Upon the invention of the Apple Mac back in 1981, and with digital design on the rise, grids were much more common, in modern design, programmes and software such as indesign and photoshop will provide you with and on screen grid to guide you in your work. this was a huge step in the world of design as before this time, all design work would be broken down into things such as copy text, layout, colour etc; all of these tasks being done by different practitioners. The computer age allowed designers to do all of this themselves. This meant that the computer was used greatly as a tool for creativity and also a tool for visual expression. It allowed them to have greater choice when deciding how to place elements on a page by using a grid or maybe even an anti-grid? Below is Jeffery Keedy’s work for the LA Contemporary event programme (1988), this is a great example of design being used as a form of expression. As you can see the page is very busy and cluttered. This creates interesting design that some may argue does not work as the eye does not analyse the text.

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Jeffery Keedy – (1988)

 

Another example of this is in April Greiman’s work seen in Design Quarterly no.133 (1986), a poster demonstrating forms of self expression and freedom. This has huge links to the postmodernism art movement with bold colour and intriguing layout.

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April Greiman – (1986)

In contrast to this whole idea of ‘breaking the grid’, is earlier examples of design. In the late 1920’s the world of design faced a common nature to ‘declutter’ a page. Historical times would see decorative letterforms at the start of a block of text and also different decorative borders and forms on the page, this was soon to be demolished in the time of the dominating grid and structure. This complied well with the human desire to organise and order information in a systematic manner. A clear example of this is in Jan Tschichold’s work for Leaflet advertising in his publication ‘Die Neue Typographie’. Jan Tschichold influenced Josef Müller-Brockmann hugely with his modernist views which allowed a universal coherency in organising the elements on a page.

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Jan Tschichold – Die Neue Typographie

As well as design feature, Grids were also used in art forms to create harmony on a page. This is evident in Piet Mondrian’s work which displays colour as form.

“I wish to approach truth as closely as is possible, and therefore I abstract everything until I arrive at the fundamental quality of objects.” – Piet Mondrian

An article online stated that “He simplified the subjects of his paintings down to the most basic elements, in order to reveal the essence of the mystical energy in the balance of forces that governed nature and the universe.” This could also link to the modernistic views of Jan Tschichold as well as linking in with Josef Müller-Brockmann’s grid format.

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Piet Mondrian – Composition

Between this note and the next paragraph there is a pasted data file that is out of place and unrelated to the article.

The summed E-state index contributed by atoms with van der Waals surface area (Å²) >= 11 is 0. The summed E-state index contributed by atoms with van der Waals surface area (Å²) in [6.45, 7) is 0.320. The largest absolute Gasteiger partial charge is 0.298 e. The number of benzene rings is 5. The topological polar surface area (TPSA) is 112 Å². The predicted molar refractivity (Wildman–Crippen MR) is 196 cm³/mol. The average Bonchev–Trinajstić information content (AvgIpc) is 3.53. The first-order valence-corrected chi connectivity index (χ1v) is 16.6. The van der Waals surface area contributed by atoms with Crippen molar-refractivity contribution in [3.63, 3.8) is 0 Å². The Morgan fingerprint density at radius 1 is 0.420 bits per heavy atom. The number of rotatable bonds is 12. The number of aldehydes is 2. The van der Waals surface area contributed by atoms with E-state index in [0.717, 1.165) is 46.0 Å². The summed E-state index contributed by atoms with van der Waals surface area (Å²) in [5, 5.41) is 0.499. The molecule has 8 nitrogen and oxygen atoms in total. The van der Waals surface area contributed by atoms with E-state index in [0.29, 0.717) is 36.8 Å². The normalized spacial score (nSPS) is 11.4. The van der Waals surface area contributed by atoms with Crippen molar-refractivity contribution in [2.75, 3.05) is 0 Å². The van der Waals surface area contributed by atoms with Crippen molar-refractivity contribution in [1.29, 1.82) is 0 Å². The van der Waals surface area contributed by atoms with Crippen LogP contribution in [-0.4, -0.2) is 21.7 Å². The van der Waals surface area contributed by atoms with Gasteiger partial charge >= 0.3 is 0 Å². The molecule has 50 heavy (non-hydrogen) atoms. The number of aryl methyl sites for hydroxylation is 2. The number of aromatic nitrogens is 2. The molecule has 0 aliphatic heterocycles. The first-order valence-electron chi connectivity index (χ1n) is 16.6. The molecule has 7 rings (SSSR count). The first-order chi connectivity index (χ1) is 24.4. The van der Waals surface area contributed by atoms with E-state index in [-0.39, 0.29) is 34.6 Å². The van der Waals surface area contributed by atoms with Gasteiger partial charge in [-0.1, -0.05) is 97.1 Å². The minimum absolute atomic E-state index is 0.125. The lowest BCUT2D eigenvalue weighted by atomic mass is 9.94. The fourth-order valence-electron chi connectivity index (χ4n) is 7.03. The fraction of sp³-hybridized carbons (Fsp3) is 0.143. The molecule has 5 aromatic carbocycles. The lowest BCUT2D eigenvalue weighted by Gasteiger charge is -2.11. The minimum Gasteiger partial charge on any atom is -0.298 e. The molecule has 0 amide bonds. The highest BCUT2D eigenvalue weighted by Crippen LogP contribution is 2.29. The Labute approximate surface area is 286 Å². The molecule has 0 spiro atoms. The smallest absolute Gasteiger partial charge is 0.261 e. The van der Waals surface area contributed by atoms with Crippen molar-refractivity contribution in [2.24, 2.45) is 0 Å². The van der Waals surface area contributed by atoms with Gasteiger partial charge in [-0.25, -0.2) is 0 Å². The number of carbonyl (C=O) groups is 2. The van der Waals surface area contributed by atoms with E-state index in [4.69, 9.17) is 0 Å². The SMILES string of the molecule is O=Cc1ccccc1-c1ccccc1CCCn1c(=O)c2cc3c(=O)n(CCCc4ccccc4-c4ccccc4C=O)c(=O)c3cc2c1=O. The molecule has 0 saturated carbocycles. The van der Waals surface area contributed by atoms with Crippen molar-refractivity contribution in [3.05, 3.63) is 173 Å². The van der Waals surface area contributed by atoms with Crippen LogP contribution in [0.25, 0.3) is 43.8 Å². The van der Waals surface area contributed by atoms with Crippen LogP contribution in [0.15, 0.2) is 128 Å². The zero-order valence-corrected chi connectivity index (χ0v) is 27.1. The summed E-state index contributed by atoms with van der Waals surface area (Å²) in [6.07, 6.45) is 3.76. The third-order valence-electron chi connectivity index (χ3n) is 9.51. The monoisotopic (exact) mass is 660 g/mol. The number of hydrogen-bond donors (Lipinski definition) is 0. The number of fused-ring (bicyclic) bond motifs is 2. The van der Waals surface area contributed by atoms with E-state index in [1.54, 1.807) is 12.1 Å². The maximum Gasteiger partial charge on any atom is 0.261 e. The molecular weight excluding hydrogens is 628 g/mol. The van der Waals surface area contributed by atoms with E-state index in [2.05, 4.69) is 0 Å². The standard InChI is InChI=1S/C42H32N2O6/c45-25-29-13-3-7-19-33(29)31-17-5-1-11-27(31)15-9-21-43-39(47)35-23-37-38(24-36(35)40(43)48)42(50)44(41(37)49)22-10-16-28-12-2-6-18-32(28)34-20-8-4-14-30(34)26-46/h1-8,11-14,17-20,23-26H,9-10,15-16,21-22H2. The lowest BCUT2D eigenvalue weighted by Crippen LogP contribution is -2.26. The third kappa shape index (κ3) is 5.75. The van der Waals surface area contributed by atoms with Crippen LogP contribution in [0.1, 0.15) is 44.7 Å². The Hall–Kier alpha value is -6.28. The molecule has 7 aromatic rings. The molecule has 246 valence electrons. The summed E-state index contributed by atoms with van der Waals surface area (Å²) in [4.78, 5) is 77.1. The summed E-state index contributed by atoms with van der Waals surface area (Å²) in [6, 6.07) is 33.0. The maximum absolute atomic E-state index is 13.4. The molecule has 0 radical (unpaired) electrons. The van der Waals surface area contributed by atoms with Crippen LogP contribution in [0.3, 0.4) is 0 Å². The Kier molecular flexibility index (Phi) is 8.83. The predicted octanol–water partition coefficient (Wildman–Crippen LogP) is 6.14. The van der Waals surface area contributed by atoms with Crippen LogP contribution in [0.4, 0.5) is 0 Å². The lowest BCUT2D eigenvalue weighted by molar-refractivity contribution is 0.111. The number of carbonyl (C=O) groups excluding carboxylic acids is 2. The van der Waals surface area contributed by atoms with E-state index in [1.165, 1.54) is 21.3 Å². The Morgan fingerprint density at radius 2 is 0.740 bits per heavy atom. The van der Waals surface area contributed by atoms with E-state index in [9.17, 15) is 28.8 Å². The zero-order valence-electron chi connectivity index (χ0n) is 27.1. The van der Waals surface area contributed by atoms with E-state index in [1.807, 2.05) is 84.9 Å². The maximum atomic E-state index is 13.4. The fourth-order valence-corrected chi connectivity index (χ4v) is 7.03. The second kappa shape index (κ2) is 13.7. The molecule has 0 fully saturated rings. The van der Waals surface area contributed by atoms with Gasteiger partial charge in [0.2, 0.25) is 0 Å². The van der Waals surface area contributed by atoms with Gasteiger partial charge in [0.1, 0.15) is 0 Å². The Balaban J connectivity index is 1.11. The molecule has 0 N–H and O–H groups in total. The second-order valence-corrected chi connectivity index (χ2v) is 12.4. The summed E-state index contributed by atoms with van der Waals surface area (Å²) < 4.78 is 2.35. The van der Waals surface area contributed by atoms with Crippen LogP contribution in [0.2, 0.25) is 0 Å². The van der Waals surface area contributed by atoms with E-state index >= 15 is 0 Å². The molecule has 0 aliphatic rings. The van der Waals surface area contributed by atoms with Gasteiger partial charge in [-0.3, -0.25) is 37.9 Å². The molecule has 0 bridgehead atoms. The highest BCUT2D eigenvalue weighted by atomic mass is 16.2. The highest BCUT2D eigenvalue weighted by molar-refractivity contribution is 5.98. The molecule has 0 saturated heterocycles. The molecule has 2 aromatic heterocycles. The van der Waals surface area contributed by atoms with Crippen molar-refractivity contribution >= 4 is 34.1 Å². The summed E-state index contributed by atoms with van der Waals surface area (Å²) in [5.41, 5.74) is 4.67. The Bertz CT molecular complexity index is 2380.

The importance of the grid is also demonstrated in architecture by using a modular system of proportions. Architects such as Le Corbusier focus greatly on this organised structure in their design. Le Corbusier is responsible for the creation of many different modernist buildings all around the world. The grid is evident in his design as it is very ‘aligned’ and ‘tidy’. A good example of this is the “Mill Owners’ Association Building, in Ahmedabad”.

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Le Corbusier – Ahmedabad

(More Here)

Another way that this modernistic approach has influenced design as a whole was through the bauhaus movement. The modern, simplified visuals were dominant in the time of the bauhaus movement where posters and buildings were very sharp and edgy instead of being too complex, this was in favour of the grid system. With reference to an earlier quote from the reading given to us before the lecture; Müller-Brockmann once said “Constructive design which is capable of analysis and reproduction can influence and enhance the taste of a society and the way it conceives forms and colours”. The Bauhaus movement was hugely about reproduction and making art available to the whole of society, so in a way, the grid played a huge part in this accessibility.

The grid is brilliant for design concept but content is often forgotten about. When used to its full potential, the grid can help convey information whilst considering its context and content at the same time. A good example of this is “Schiff Nach Europa”, a novel by Markus Kutter.
This translates to “visually organised” which is very self explanatory within the book. It uses a mix of different typographic forms in text to almost create image relating to its content. this can generally keep the reader intrigued also by making the visuals interesting.

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Schiff Nach Europa – Markus Kutter

Another aspect that the grid will often need to consider is its universality. This is a way to make all cultures understand the message that the design is trying to convey. For example, the grid is used to structure. We as a species like to seek out relationships and order. When this is displayed in design, we find it extremely visually appealing. This can be seen in things such as pictograms for the “Munich Olympics”, semiotics allows us to understand the message, and the grid allows us to take not and organise the information that the design is trying to give us. It is great in terms of universality as everyone can understand it and decipher its meaning.